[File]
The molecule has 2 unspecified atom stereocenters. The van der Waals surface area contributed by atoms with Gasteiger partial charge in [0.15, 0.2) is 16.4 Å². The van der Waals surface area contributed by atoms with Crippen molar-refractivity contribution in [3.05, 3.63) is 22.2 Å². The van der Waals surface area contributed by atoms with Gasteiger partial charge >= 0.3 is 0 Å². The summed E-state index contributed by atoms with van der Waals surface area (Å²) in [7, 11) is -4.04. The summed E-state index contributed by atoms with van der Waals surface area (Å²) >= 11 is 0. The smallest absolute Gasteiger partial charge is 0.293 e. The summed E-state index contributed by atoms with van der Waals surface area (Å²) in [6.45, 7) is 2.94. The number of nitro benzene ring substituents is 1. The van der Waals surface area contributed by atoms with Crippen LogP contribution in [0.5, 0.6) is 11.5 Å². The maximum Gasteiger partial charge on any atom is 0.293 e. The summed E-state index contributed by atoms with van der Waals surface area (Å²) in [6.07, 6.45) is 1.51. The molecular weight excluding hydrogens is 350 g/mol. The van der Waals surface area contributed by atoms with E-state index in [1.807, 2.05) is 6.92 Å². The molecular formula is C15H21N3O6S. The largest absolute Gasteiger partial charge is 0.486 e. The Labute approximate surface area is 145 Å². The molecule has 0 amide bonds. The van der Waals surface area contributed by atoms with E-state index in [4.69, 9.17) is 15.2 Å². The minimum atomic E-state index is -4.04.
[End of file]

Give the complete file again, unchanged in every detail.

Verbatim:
The molecule has 2 unspecified atom stereocenters. The van der Waals surface area contributed by atoms with Gasteiger partial charge in [0.15, 0.2) is 16.4 Å². The van der Waals surface area contributed by atoms with Crippen molar-refractivity contribution in [3.05, 3.63) is 22.2 Å². The van der Waals surface area contributed by atoms with Gasteiger partial charge >= 0.3 is 0 Å². The summed E-state index contributed by atoms with van der Waals surface area (Å²) in [7, 11) is -4.04. The summed E-state index contributed by atoms with van der Waals surface area (Å²) >= 11 is 0. The smallest absolute Gasteiger partial charge is 0.293 e. The summed E-state index contributed by atoms with van der Waals surface area (Å²) in [6.45, 7) is 2.94. The number of nitro benzene ring substituents is 1. The van der Waals surface area contributed by atoms with Crippen LogP contribution in [0.5, 0.6) is 11.5 Å². The maximum Gasteiger partial charge on any atom is 0.293 e. The summed E-state index contributed by atoms with van der Waals surface area (Å²) in [6.07, 6.45) is 1.51. The molecular weight excluding hydrogens is 350 g/mol. The van der Waals surface area contributed by atoms with E-state index in [1.807, 2.05) is 6.92 Å². The molecular formula is C15H21N3O6S. The largest absolute Gasteiger partial charge is 0.486 e. The Labute approximate surface area is 145 Å². The molecule has 0 amide bonds. The van der Waals surface area contributed by atoms with E-state index in [4.69, 9.17) is 15.2 Å². The minimum atomic E-state index is -4.04.